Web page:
Anyone who invokes Alan Keyes as an authority must be having a hard time proving his case, and I think that especially applies to Sean Higgins’ article that alleges that Obama is an agnostic (“The Unbeliever” is the title).  Let’s be clear about something: Obama is a liberal Protestant, which means that by definition his kind of Christianity is not going to mesh with mine or Alan Keyes’ or most conservatives’, in part because his denomination emphasises the Social Gospel and the activism associated with that, but also because it belongs to a very different theological tradition.  The unwittingly hilarious adoption of the very literalist idea that we should not place a period “where God has put a comma” is a perfect example of how the UCC almost makes a dogma out of the idea of evolving, adaptable religion.  Obama has read and actually likes Reinhold Niebuhr, which I assure you is exceedingly rare among anyone who is not genuinely interested in Christian theology, however liberal its form.  As a rule, agnostics would not bother to read Niebuhr or, having read him, would either become convinced atheists as a result of boredom or would become Christians.  Everyone who knows much about Obama understands that he came to Christianity intellectually, as one might expect given his style and personality, and this is the one place where I am most sympathetic to Obama, because my conversion was similarly not produced by a blinding flash or light or a tolle, lege moment, but was the result of a gradual process of reflection, study and a slowly dawning understanding why God became man to save us.  It’s true that there was a single moment when I understood that Christianity had to be true and that Christ was, is God, but even that came through reading a quote from Berdayev.  Am I an agnostic because I was not thrown to the ground by a vision?  This line of attack is misguided. 

It seems to me that Obama was annoyed by Keyes for a couple of reasons: Keyes is an histrionic looney, who would annoy anyone who had to debate him for any length of time, and it is insulting to have one’s faith and integrity attacked by a ludricrous Pharisaical showman.  I think Obama’s views on, and more importantly his votes and actions related to, abortion are entirely incompatible with faith in Christ, but we should be very clear that even this would make him at most a bad Christian, not an “unbeliever.”  Unless we would play the role of the Pharisee, we should be careful not to declare someone to be agnostic because he does not live out that faith as he should (or, more to the point, as we think he should).  As someone who came to the Faith by an intellectual and fairly academic route, I would say that arguments that assume that all conversions happen in the same way are going to get things badly wrong quite often.  I grew up without much in the way of religious instruction, and I was educated at very secular private schools, and I went through the same syncretistic and multiculti phase that Obama did, so I think I probably relate to his conversion to Christianity better than most and I take umbrage at the suggestion that it is somehow less than genuine or phoney or staged for effect.  If it is, there is no way that you or I can possibly know that; God alone knows.  Let’s have some humility.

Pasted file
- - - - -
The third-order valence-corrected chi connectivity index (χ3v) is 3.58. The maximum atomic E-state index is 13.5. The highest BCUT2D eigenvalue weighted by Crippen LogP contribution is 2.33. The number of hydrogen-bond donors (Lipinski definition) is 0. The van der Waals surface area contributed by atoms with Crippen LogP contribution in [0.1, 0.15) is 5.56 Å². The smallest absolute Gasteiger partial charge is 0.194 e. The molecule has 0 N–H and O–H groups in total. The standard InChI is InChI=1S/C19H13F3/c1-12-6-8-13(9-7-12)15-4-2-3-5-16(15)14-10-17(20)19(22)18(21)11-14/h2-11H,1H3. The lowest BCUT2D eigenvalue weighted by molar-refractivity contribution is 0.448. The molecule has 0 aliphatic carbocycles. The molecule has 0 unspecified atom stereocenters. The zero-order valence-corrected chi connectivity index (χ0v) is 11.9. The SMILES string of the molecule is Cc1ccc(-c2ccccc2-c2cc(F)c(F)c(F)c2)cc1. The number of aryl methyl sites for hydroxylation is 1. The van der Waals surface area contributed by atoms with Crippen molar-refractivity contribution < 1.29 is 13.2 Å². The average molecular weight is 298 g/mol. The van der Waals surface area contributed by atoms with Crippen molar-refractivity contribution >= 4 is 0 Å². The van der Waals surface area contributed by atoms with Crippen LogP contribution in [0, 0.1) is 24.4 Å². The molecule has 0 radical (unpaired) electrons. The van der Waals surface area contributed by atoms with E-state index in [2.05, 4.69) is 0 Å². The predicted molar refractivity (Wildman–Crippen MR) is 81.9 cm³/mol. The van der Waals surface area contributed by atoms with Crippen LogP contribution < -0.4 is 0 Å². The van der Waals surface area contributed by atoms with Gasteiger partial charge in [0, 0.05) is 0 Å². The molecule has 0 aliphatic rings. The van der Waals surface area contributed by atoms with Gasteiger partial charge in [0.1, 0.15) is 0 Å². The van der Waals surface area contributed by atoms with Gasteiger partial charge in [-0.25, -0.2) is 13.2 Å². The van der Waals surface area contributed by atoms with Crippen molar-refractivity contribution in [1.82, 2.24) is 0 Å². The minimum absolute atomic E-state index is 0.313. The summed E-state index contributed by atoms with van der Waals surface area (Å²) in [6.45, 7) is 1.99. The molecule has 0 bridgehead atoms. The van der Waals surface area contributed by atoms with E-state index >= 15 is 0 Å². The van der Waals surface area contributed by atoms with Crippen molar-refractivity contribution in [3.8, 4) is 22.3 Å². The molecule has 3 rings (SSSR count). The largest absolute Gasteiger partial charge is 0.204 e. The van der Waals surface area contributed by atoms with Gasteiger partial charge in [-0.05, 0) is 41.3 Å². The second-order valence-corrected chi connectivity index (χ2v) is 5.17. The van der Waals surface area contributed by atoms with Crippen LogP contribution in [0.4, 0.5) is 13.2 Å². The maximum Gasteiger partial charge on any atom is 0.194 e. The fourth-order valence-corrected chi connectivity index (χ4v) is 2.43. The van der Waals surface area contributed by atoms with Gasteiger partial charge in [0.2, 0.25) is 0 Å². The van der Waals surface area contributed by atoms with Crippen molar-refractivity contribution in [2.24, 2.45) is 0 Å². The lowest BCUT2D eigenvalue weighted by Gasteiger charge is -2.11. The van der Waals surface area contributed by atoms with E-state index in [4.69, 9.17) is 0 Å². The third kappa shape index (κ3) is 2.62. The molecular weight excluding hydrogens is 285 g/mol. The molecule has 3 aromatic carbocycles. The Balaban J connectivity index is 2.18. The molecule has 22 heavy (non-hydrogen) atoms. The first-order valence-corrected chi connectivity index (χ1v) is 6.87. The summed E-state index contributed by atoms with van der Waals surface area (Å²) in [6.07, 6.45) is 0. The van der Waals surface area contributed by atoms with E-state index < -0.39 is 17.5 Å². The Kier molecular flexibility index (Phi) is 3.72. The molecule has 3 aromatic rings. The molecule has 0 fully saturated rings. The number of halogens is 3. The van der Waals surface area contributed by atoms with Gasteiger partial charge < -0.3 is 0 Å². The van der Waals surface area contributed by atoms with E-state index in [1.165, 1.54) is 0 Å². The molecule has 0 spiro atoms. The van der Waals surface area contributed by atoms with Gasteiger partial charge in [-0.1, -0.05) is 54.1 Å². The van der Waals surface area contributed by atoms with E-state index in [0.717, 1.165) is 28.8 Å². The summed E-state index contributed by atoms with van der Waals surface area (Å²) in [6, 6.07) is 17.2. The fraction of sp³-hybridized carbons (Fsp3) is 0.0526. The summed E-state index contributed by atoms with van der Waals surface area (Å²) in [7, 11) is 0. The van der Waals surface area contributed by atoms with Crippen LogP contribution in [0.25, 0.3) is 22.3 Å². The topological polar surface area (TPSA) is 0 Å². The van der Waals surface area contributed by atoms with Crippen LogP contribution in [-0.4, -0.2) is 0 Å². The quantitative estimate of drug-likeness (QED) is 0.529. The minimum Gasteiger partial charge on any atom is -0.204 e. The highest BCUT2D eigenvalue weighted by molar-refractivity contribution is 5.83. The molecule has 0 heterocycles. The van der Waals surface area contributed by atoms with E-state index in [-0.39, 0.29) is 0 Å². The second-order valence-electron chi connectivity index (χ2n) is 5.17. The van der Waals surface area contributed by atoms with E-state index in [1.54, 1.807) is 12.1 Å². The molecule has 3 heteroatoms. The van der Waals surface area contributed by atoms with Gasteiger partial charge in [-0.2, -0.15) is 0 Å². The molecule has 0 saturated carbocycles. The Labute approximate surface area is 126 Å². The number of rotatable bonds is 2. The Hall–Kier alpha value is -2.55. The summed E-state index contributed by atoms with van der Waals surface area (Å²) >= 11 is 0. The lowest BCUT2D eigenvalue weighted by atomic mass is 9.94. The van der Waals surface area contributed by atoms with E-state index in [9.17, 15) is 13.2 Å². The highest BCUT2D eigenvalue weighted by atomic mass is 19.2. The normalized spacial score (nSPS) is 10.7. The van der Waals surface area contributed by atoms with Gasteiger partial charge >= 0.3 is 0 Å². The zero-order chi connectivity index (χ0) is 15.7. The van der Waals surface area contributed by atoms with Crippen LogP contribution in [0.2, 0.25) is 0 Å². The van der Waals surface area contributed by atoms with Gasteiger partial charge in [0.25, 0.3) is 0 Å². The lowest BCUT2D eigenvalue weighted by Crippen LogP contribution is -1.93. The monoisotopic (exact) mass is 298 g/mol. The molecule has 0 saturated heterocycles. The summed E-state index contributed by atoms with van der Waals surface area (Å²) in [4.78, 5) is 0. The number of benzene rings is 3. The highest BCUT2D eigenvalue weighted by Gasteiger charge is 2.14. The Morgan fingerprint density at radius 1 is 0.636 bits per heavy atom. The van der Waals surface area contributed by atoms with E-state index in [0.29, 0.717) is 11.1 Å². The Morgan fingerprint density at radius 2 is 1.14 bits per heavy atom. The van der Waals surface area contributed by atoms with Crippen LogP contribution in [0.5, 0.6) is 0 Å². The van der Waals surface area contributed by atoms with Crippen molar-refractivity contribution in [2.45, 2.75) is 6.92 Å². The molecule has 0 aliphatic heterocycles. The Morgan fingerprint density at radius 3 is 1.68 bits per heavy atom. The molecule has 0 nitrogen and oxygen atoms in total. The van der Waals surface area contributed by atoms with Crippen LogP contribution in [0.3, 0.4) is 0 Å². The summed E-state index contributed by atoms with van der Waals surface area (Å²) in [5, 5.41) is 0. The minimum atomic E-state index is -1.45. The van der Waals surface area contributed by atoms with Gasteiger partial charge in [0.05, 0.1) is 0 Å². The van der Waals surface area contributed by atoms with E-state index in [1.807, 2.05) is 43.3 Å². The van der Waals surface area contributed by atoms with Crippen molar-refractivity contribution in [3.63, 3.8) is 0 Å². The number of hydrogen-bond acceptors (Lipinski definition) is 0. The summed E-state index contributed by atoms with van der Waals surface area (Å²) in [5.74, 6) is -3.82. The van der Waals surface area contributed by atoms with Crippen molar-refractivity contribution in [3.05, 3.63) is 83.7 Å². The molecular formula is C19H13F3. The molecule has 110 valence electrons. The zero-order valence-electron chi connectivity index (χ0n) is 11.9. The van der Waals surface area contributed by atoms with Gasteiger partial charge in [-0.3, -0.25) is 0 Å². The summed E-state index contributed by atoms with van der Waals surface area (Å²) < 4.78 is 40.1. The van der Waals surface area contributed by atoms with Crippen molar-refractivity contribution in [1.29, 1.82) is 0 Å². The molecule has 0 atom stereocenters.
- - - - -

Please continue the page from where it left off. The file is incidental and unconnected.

Update: Mr. Higgins offers this most unresponsive of responses.  I’ll grant the point–Mr. Higgins wasn’t citing Keyes as an authority.  He was employing him as a rhetorical club, which is a much more suitable role for Keyes to play.  So, very well then, Higgins cited Obama about the exchange with Keyes, but this citation does not support the larger claim.  If you were accused of a lack of faith by a bombastic clown, it would get under your skin, too.  The overriding point that Mr. Higgins did not even begin to prove his case remains. 

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